It’s a fishbowl job. Everyone knows who you are, where you live and how much you make. Working at a public university, everyone has an educated opinion about your job performance. Even when you are not at work you are in the public eye.
This photo turned up while putting together a photo gallery as Cal Poly’s second longest serving president, Warren Baker, retired.
Former sports editor Eric Burdick was covering a Babe Ruth game when he noticed a familiar face warming up the pitcher.
Another time I ran into the Cal Poly leader watching one of his children play at a Cuesta College basketball camp.
I have to like something about a guy who finds time to support their kids.
I hear two general criticisms of Warren Baker’s tenure but I would be surprised if the next president fails to hear them too.
Critic: “That president makes too much money.”
Answer: Sister I hear you. Wish my pay raises came with four zeros after the crooked number.
Say, I hear the job is open why don’t you apply?
Didn’t apply? Then don’t complain.
Critic: “That president is never around.”
Answer: Brother, sounds like you have baby-sitting issues.
Reality check. The Cal Poly presidents who did not lobby in Sacramento and schmooze industry had short tenures. Often their administrations coincide with stories written about the state threatening to shut down the school. You can find their names on campus, on the buildings that didn’t get built.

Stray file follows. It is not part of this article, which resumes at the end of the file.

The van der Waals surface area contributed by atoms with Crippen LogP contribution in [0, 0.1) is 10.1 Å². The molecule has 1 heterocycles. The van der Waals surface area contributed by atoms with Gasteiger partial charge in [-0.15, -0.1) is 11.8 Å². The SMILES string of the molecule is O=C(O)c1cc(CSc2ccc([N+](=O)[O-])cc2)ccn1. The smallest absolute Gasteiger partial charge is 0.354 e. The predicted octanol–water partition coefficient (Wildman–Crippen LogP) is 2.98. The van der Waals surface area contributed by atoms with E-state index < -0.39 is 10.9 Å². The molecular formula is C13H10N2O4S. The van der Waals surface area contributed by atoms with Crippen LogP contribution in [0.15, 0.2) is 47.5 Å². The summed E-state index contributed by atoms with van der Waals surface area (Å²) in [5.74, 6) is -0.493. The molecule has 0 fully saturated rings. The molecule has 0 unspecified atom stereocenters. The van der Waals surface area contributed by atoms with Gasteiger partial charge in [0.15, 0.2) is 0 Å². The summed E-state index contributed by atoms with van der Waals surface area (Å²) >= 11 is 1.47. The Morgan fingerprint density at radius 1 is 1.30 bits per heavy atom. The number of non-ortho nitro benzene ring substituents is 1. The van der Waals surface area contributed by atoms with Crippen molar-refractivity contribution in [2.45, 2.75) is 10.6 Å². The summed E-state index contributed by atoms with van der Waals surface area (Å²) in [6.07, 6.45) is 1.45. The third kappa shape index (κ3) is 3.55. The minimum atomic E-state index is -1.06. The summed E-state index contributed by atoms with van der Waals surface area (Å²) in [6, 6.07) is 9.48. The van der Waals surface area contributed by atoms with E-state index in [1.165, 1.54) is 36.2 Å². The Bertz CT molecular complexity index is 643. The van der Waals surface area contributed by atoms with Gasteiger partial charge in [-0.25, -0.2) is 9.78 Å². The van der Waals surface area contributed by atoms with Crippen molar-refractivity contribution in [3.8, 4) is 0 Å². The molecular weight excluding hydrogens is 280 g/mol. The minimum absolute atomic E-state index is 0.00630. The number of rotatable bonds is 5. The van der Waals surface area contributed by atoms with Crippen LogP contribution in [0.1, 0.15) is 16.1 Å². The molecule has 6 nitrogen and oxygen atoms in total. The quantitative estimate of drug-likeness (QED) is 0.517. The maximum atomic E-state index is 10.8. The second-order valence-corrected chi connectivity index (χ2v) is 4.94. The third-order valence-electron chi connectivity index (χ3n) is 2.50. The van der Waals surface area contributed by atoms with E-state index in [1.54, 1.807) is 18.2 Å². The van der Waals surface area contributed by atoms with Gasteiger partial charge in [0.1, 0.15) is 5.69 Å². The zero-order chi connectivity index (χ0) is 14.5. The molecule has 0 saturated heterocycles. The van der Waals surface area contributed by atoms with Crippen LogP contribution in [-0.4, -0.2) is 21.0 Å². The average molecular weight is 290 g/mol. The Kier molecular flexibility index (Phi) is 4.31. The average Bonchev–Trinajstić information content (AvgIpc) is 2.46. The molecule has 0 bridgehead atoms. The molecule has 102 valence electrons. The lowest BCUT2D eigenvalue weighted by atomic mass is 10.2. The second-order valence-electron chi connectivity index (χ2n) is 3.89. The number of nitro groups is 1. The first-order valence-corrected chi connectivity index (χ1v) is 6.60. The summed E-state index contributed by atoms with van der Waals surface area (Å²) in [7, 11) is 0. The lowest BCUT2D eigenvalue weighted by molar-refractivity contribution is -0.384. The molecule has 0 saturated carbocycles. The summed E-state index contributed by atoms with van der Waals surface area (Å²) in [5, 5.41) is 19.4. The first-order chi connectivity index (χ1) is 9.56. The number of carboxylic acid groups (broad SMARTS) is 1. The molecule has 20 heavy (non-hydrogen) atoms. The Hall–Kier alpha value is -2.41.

Are state taxpayers going to fund an expensive school that they have never heard of in an out of the way location that only caters to locals?
Funding is not like when I went to school there. When Baker took over in 1979 public funding once covered 90 percent of Cal Poly’s costs to educate a student. It has since skidded to 50 percent in 2010 even with fund raising efforts that have been in high gear for decades.
Nick Wilson has more numbers in a recent story.
Can’t say I have agreed with every decision but my guess is Dr. Baker is OK with that. Thirty-one-years later he can step out of the fishbowl.
After a mediocre first three decades Cal Poly has been fortunate to have the last three presidents leave the school in better shape than they found it. Julian McPhee, 1933-1966, Robert E. Kennedy 1967-1979 and Warren Baker 1979-2010 all made significant contributions. Here’s hoping the next president meets the standards of vision and accomplishment the last three have set.